The decision to create a new navy protocol and to take advantage of the advanced capabilities in the field of tactical picture formation and control in the Saar5 obligated the IN to deliver a solution to all the different systems in a short amount of time. Updating and rewriting the software for all the existing systems and installing new C&C Systems was not possible. The price quote received from the defense industryfor upgrading the existing systems installed in some of the missile boats brought home the fact that upgrades and compatibility for the new protocol would be very costly and frought with problems. In parallel the Weapons Systems Department and IN Computer Center presented a proposal to develop a modular product line for C&C systems using a uniform basic infrastructure and consistent application that would address the different needs of C&C Systems whether at sea, in the air, or shore based.
The primary objection raised by different bodies in the Navy was CCS and intelligence system development are characterized by constant change resulting from changes in the combat doctrine, from experience gained in operational activities, from technological change, and changes in connected weapon systems.
A particularly large drive for change comes from the experience gained by using the system and its influence upon the battle. "An effective CCS accommodates and supplies the means to handle changing situations. Developing C&C Systems is a continuous process of adaptation" . The attempt to avoid changes to the C&C Systems failed again and again. Every new weapon system requires changes to the CCS. Any significant change in a weapon system requires accompanying changes in the CCS. CCS development by the defense industry with a "Fix Price" model would lead to neverending modifications, high costs, and a lack of flexibility in the implementation which would adversly affect the quality of the system in regard to technological progress, environment, and users.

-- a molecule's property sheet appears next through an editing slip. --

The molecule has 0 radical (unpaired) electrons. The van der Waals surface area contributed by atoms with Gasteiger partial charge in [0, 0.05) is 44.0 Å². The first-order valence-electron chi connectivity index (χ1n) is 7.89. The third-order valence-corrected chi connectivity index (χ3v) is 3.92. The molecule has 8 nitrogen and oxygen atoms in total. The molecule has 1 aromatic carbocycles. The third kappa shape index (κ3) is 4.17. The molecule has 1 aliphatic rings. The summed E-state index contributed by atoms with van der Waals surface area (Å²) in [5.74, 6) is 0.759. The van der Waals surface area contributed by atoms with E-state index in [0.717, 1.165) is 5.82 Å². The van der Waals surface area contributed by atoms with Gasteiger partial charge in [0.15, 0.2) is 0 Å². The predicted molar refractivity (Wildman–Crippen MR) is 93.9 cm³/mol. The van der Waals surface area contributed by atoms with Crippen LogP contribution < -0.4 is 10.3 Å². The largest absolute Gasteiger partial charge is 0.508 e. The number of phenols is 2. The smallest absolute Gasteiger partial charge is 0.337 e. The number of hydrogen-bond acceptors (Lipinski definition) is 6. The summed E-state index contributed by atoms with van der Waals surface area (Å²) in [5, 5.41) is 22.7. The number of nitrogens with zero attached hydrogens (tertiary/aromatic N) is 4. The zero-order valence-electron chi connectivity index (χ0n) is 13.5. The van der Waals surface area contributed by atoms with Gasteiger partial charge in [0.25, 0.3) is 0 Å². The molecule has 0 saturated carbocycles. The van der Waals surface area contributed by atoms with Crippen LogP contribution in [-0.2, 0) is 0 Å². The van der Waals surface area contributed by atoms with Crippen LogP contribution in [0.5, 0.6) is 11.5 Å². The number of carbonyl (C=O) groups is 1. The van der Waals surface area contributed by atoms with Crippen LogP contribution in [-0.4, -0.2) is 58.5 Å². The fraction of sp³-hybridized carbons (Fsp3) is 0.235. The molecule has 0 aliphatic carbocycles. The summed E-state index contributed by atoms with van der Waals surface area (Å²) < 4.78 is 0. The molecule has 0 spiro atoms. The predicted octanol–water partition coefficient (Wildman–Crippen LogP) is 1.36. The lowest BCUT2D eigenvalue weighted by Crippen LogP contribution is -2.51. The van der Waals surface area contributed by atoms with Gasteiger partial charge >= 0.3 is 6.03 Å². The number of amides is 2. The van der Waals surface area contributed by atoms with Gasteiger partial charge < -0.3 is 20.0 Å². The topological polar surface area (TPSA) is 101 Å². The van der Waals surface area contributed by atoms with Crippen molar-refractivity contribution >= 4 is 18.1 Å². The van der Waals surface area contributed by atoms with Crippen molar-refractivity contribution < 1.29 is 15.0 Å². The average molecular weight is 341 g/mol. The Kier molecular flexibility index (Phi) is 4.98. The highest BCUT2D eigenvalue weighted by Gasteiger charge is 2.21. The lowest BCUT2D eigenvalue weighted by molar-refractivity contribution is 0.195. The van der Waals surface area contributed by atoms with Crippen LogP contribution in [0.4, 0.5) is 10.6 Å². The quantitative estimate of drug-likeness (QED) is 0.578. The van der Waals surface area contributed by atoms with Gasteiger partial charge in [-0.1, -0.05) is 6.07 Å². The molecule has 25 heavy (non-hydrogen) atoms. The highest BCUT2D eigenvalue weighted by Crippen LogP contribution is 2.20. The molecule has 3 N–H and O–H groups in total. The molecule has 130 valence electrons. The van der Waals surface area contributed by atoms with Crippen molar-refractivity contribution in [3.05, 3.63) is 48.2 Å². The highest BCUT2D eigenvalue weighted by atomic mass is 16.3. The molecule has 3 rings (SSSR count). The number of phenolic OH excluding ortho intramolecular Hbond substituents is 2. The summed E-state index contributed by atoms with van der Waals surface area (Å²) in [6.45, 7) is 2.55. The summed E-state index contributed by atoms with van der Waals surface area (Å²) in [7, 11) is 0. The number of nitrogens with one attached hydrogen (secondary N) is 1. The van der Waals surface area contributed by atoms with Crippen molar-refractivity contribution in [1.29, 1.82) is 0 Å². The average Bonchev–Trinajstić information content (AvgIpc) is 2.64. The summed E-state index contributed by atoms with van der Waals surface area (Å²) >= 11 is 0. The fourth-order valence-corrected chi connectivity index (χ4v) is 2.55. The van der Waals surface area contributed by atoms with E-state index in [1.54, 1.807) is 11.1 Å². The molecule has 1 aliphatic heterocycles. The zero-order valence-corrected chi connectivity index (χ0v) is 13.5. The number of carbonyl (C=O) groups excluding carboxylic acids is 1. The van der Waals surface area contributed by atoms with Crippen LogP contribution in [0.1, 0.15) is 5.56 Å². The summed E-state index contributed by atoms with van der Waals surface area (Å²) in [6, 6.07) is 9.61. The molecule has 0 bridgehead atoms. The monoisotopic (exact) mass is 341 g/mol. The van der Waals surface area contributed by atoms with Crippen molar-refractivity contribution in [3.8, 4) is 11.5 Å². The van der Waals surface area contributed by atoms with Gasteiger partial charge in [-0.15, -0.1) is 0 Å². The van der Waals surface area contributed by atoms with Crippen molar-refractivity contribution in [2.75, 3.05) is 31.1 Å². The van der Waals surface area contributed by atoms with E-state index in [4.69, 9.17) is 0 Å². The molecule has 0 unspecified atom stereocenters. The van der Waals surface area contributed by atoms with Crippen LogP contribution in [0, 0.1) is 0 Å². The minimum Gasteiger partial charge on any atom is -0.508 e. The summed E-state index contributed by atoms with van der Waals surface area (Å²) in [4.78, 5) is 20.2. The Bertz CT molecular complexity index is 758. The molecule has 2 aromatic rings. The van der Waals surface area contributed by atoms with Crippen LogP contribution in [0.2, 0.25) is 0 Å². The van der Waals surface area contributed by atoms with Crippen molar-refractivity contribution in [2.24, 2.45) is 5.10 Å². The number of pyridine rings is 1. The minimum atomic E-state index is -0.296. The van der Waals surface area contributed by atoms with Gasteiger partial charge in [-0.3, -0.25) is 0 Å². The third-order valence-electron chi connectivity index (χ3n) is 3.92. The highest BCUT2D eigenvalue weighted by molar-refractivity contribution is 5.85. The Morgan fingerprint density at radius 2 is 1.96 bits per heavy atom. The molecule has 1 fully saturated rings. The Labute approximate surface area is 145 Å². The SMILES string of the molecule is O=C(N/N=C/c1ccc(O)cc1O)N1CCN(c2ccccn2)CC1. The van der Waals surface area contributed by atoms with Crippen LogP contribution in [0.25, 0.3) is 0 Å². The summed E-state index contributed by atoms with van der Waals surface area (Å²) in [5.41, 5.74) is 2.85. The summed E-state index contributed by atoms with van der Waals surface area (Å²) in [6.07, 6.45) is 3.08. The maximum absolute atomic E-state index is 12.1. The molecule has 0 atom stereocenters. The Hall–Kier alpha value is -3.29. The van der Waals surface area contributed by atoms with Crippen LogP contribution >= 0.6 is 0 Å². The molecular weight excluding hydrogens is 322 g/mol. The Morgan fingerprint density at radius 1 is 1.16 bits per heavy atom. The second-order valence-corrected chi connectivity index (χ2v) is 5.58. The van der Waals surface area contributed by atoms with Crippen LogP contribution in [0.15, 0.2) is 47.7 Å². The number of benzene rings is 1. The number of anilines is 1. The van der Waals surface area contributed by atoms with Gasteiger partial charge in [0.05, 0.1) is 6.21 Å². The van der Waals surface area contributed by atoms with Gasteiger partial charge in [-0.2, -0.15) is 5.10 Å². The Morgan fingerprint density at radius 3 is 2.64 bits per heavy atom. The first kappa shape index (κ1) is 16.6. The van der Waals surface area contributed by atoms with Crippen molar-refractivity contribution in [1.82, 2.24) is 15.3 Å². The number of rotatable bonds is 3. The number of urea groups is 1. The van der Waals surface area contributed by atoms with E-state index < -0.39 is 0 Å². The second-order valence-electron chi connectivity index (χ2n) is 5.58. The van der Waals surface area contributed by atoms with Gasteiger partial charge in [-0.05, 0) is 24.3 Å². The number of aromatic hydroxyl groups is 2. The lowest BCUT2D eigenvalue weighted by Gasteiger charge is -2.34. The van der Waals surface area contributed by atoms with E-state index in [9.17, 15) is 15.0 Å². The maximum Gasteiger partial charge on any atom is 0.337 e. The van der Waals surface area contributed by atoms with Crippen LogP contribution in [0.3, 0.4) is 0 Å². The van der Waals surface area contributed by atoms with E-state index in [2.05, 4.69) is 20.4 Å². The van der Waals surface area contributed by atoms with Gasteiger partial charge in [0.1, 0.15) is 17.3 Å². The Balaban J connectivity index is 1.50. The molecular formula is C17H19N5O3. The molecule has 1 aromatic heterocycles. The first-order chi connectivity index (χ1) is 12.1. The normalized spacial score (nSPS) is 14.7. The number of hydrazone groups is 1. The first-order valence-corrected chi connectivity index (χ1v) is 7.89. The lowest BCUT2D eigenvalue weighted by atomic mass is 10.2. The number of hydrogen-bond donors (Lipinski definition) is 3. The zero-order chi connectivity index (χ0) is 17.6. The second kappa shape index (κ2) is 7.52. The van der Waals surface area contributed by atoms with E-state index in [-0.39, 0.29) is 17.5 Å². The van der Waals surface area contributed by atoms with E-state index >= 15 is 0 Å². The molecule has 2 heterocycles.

Due to the nature of C&C Systems, the Navy's commander, R. Adm Ami Ayalon, decided that independent development of C&C Systems within the Navy would be considered a "Core Capability".

C&C systems, more than any other type of system, must fit the user "like a glove" at all times. The Navy's commander noted in 1992 that "there is a distinct advantage to building C&C in the navy itself. The continuing changes and the integration between the operator and the developer are extremely important when bringing the product to completion".
In my opinion, one shouldn't take the decision to mean that C&C systems are Core Capability since civilian companies are not included in C&C system development in the Navy. However, it is plain that the Navy must retain full control when developing and upgrading its C&C systems, since it will be impossible to fully transfer the responsibility for developing C&C systems to industry in the light of the changes needed during product development, when the very essence of the product can alter. The development of a C&C system together with industry requires a model that allows for flexibility during the development process.

The "product line" approach within C&C systems, the ability to combine processes that are different in character and the ability of the Navy to independently develop projects of these sizes, seemed imaginary at the start of the 90's. In order to test the process and the ability to develop systems of the size needed and in the relatively short timescales that are required àîì"ç and the Navy computer center were asked to develop a C&C system for the ðö"ì ship and to prove the capability on one of the Navy ships. The development was completed on time and provided the Navy with a top-level C&C system. The development was expanded to all the äñè"ìéí in the Navy and after that was authorized as the control system for the beaches and to all the flying and floating systems in the Navy. Every single stage was authorized separately, based on the total experience from the previous Technology Aspects.

The development of the Command and Control system was based on several fundamental principles that greatly contributed to the success of the development process. The first principal was: Develop a product line covering all the C&C needs of the navy. The second principal was that we would develop our C&C system in process called Evolutionary Acquisition with emphasis on the core technologies and additional capabilities added in each cycle of the spiral development model (more on this later). The last principle was: Base ourselves on an open architecture, flexible implementation, and readily available Consumer-off-the-shelf (COTS ) technology, which could be expected to be upgraded with the progress of technology.